Intermittent Battery Current Drain Problem

Thread Starter


Joined Jun 18, 2019
Hi All,

I have a 2002 Laguna 1.9 DCI that has a battery discharge problem. Below are the diagnostics I have performed so far.

8-month-old battery, drop test OK
Charging system tested OK

The car is driven 100 miles daily and starts the next day. However, when left for 2 or 3 days the battery is discharged. I am not leaving any electrical item on and there are no third party devices. I have checked interior lights etc.

I have checked the current drain by connecting a digital multi meter in series with the negative terminal. This test appeared OK with a 30 mA reading after about 30 seconds.

I suspected an internal fault on the battery even though it is new and tested. To eliminate it, I took it out of the car and left for 2 or 3 days. It's reading after this period of disconnection was 12.48V - OK.

There appears to be an intermittent problem with an electrical device "waking up" and not shutting down. Could anyone give advice on how to diagnose/solve the problem?

Any help greatly appreciated as I cannot afford to trade the vehicle.

Kind regards


Joined Mar 14, 2008
If it's an intermittent problem, that can be tough to find.

Can you put a disconnect switch or relay on the battery wire to the electrical system (the smaller wire that is typically connected to the battery to provide power to everything but the starter motor)?
A relay could be controlled by a hidden switch under the dash to provide extra theft protection.

You could configure the relay to operate in the latching mode, so a push-button would latch it when the ignition is on, but would open when the ignition is turned off, so you wouldn't have to remember to turn it off (below).
The procedure would be to turn on the ignition, and then press the PB to apply system electrical power and latch the relay.



Joined Jan 21, 2019
The battery kill switch is great but in this day and age with alarms and power locks not as convenient and also treating the symptom and not the root cause.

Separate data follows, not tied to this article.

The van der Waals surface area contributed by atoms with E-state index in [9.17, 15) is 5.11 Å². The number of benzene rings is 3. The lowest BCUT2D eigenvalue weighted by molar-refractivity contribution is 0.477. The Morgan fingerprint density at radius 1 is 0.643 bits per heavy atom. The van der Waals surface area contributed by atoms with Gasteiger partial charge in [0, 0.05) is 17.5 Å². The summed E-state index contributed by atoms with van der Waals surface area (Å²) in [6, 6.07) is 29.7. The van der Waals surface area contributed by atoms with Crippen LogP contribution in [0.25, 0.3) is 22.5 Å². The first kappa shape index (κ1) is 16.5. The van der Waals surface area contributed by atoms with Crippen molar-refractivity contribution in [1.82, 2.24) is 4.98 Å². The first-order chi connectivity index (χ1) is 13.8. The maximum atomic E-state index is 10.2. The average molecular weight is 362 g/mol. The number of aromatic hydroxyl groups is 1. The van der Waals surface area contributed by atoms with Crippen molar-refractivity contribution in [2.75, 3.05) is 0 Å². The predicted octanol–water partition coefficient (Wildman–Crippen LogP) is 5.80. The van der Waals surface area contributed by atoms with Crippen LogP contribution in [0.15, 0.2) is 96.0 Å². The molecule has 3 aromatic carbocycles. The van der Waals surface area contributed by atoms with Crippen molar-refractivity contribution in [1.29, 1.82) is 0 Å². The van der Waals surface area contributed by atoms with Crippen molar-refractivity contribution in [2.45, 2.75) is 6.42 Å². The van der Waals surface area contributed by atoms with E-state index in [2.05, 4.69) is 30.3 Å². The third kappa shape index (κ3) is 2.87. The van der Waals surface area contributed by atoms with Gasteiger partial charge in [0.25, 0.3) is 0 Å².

With your car off put a multimeter in current mode and inline with the battery. Take your parasitic drain reading... after that you will remove fuses one out at a time and look for a drop. Take note of the circuit. Then you will have to find what's on that circuit in a wiring diagram for the vehicle. It could be a bad relay (stuck), wiring issue or a number of other things. Electrical issues take a lot of time to diagnose in cars. Some power drain is normal. Typical battery has about 40-60 Ah. You are looking for something in the 500mA drain or higher.

I had a car with a ruined transmission because of bad wiring which got burnt insulation from being too close to the exhaust manifold, i changed all the sensors and solenoids in it... it would intermittently kick in and out of gear which is unnerving at 70 mph , it eventually ruined the clutches. The wiring for the trans was in that bunch. Now finding out the exhaust got too hot ( catalytic converter is right off it) because the CID was malfunctioning which is flooding the cat with unburnt fuel. I would put in a new wiring harness for the engine but can't be done without dropping the engine... so it has liquid tape and electrical tape keeping the wires apart.


Joined Nov 18, 2012
Maximum current draw should be 30-50mA. Installing a kill switch does not fix the problem and that problem could get worse. Installing an ammeter in series is invasive and may disconnect and reset the fault. The best way to find acurrent draw is to use an inductive ammeter and wrap it around one of the battery connections. You will need to get it around all wiring going to the battery post. Clip on, let it go to sleep and measure. Do it each time until you catch the draw. If you have a remote starter or aftermarket device, disconnect it and you may find your problem gone. Good luck


Joined Jan 23, 2018
One method for tracking a mystery draw on a battery is to remove one or more fuses when the car is switched off, and see which fuse stops the power draw. When you learn which circuit is the source of the draw, leave that fuse disconnected and see if the battery discharge over time stops. If it does, then you know which circuit to investigate, if not, you will need to experiment with disconnecting other fuses.


Joined Jan 23, 2018
Somehow my post vanished, so here it is again.
A simple way to track the mystery power draw is to remove fuses while you ate monitoring the battery current. When you remove a fuse that stops the current, leave that fuse disconnected and see if the battery still runs down. If it no longer runs down then you know which circuit to investigate, but if it still runs down then you will need to continue removing fuses until you locate the circuit that has the mystery power draw.
On my one car it was a trunk light that did not always switch off, and would switch on when a door was closed quickly.
Your problem may be different, but that is the sort of thing that will cause problems. But pulling fuses is simple and effective and not likely to damage anything, so it is a worthwhile search method.